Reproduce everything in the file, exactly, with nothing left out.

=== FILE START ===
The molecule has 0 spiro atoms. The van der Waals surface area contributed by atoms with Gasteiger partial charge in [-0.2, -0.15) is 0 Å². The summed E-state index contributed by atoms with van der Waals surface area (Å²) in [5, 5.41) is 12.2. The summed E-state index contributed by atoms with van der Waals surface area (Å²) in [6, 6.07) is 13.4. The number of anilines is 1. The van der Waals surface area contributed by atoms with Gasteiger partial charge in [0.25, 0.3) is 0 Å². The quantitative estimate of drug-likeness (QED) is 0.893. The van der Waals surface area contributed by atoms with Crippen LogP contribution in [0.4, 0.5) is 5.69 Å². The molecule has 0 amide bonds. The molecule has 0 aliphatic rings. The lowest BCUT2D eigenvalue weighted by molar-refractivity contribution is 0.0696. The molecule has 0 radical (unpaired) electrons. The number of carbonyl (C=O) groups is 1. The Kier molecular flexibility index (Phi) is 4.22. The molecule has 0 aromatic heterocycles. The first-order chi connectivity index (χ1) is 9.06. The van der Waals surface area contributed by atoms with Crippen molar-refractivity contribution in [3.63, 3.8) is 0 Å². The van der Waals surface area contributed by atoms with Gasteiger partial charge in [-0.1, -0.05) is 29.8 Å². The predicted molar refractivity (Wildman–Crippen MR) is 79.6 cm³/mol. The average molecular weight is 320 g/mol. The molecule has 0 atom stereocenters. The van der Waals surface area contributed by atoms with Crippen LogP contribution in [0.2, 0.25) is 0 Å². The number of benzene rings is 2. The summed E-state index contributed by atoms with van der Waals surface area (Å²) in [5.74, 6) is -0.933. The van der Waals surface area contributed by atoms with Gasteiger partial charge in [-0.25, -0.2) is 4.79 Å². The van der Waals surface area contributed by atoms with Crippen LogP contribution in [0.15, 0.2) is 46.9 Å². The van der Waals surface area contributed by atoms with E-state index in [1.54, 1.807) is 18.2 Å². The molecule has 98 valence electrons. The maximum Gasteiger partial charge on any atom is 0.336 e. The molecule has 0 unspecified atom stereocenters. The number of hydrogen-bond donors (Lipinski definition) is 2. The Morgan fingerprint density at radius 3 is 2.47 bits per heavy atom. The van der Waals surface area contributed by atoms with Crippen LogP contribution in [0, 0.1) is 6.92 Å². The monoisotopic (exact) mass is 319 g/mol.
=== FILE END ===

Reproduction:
The molecule has 0 spiro atoms. The van der Waals surface area contributed by atoms with Gasteiger partial charge in [-0.2, -0.15) is 0 Å². The summed E-state index contributed by atoms with van der Waals surface area (Å²) in [5, 5.41) is 12.2. The summed E-state index contributed by atoms with van der Waals surface area (Å²) in [6, 6.07) is 13.4. The number of anilines is 1. The van der Waals surface area contributed by atoms with Gasteiger partial charge in [0.25, 0.3) is 0 Å². The quantitative estimate of drug-likeness (QED) is 0.893. The van der Waals surface area contributed by atoms with Crippen LogP contribution in [0.4, 0.5) is 5.69 Å². The molecule has 0 amide bonds. The molecule has 0 aliphatic rings. The lowest BCUT2D eigenvalue weighted by molar-refractivity contribution is 0.0696. The molecule has 0 radical (unpaired) electrons. The number of carbonyl (C=O) groups is 1. The Kier molecular flexibility index (Phi) is 4.22. The molecule has 0 aromatic heterocycles. The first-order chi connectivity index (χ1) is 9.06. The van der Waals surface area contributed by atoms with Crippen molar-refractivity contribution in [3.63, 3.8) is 0 Å². The van der Waals surface area contributed by atoms with Gasteiger partial charge in [-0.1, -0.05) is 29.8 Å². The predicted molar refractivity (Wildman–Crippen MR) is 79.6 cm³/mol. The average molecular weight is 320 g/mol. The molecule has 0 atom stereocenters. The van der Waals surface area contributed by atoms with Crippen LogP contribution in [0.2, 0.25) is 0 Å². The number of benzene rings is 2. The summed E-state index contributed by atoms with van der Waals surface area (Å²) in [5.74, 6) is -0.933. The van der Waals surface area contributed by atoms with Gasteiger partial charge in [-0.25, -0.2) is 4.79 Å². The van der Waals surface area contributed by atoms with Crippen LogP contribution in [0.15, 0.2) is 46.9 Å². The van der Waals surface area contributed by atoms with E-state index in [1.54, 1.807) is 18.2 Å². The molecule has 98 valence electrons. The maximum Gasteiger partial charge on any atom is 0.336 e. The molecule has 0 unspecified atom stereocenters. The number of hydrogen-bond donors (Lipinski definition) is 2. The Morgan fingerprint density at radius 3 is 2.47 bits per heavy atom. The van der Waals surface area contributed by atoms with Crippen LogP contribution in [0, 0.1) is 6.92 Å². The monoisotopic (exact) mass is 319 g/mol.